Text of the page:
The Milngavie cycling star found it tricky to adjust to the postponement of the Olympic Games when it was first announced, as goalposts were shifted and athletes were forced to adapt to the radical change in their schedule.
And Archibald was ready to hit the ground running in Tokyo, having soared to team pursuit glory in Rio in 2016 and scooped silvers in the event at the previous three World Championships.
Caffeine and meal plans replaced pedals and velodromes and Archibald says those changes have helped her adjust to the ‘drastic’ setback.
“The answer to how I’ve found lockdown is usually swayed by how I am in the moment, but I’ve just had a big coffee and I feel brilliant!” said the 26-year-old, one of 1,100 athletes on UK Sport’s National Lottery-funded World Class Programme, said.
“There have certainly been days of self-pity and frustration, as it’s been such a drastic shift of our ambitions and plans. But if you contrast that to the wider picture of what society is adjusting to, that bigger picture of what we’re interacting with is the leveller.
“I didn’t realise how often I grabbed a panini from a coffee shop or a jacket potato at a velodrome!
“I’ve got a right good system now - my friend runs a company that makes pre-prepped meals, and they deliver our lunches.”
Archibald has spent lockdown attempting to remain in tip-top condition as her pursuit of Tokyo glory intensifies.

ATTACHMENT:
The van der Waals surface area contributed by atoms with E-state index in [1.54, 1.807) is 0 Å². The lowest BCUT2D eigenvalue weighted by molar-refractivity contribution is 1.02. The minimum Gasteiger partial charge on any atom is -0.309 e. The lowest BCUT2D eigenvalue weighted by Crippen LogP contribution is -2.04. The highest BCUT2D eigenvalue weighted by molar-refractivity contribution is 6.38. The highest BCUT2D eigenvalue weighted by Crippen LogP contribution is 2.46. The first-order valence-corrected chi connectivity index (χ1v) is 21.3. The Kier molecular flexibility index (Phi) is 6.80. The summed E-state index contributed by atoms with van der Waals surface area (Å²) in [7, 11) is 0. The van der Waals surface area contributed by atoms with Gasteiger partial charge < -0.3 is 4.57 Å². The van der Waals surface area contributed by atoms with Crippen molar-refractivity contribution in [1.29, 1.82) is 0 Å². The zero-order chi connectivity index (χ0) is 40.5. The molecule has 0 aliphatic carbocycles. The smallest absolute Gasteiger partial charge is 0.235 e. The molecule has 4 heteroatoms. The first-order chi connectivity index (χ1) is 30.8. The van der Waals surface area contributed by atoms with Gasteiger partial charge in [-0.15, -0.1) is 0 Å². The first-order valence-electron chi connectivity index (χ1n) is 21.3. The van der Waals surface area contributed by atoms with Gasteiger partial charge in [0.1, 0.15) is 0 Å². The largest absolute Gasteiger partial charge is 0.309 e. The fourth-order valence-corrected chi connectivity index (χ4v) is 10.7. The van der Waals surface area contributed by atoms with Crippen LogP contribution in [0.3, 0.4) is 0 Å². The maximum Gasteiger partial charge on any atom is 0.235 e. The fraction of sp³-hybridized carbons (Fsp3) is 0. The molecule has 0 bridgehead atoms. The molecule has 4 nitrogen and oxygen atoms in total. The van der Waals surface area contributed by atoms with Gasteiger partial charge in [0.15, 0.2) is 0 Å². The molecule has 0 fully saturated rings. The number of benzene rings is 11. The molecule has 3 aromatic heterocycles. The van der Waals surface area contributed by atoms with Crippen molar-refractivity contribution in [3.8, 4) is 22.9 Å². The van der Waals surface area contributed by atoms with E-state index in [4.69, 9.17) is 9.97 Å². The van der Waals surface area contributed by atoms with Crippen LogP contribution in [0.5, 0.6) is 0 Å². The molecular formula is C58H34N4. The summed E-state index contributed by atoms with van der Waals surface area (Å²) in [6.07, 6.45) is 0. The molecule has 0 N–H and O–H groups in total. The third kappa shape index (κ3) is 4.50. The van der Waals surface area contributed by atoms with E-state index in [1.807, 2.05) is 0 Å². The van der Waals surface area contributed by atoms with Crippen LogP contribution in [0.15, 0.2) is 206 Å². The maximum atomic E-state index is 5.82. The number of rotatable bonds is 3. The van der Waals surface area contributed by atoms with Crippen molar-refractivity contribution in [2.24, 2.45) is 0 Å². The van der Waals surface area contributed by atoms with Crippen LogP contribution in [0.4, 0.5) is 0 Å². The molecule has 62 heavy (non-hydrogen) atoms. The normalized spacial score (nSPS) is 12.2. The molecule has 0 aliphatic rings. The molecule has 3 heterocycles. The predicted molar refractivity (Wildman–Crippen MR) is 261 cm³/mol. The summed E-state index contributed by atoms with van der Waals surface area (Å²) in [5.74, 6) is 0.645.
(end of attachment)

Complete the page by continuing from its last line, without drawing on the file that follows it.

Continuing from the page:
The cycling star already holds one of the 864 medals secured by Great Britain and Northern Ireland athletes in Olympic and Paralympic action since 1997, with the advent of National Lottery funding 23 years ago kickstarting a remarkable era of success.
Archibald excels in the team and individual pursuit events but was also targeting a spot on the Team GB team in the Madison, despite being pipped to those places by Elinor Barker and Neah Evans at the recent World Championships.
The versatile Archibald is relishing an extra year of preparation and reckons the lay-off has given her the best chance possible of taking the most ‘important’ Games ever by storm.
“I’m more consistent than I’ve ever been, and in physiological terms, I think you’re going to see a step up for hundreds of athletes,” she added.
“The Games bring people together, and the pandemic has given different nations a shared sense of responsibility.
“The global feeling of engagement that only the Olympic Games bring is a really big strength, and with the backdrop of the pandemic, it will be more important than ever.
“And the National Lottery is what creates the Olympic team – cycling being such a successful Olympic sport for Great Britain is literally only possible because of people buying National Lottery tickets.”
PLEASE LEAVE IN FINAL PAR – No one does more to support our Olympic and Paralympic athletes than National Lottery players, who raise around £30 million each week for good causes. Discover the positive impact playing the National Lottery has at www.lotterygoodcauses.org.uk/stories/track-to-tokyo and #TracktoTokyo #NationalLotteryAthletes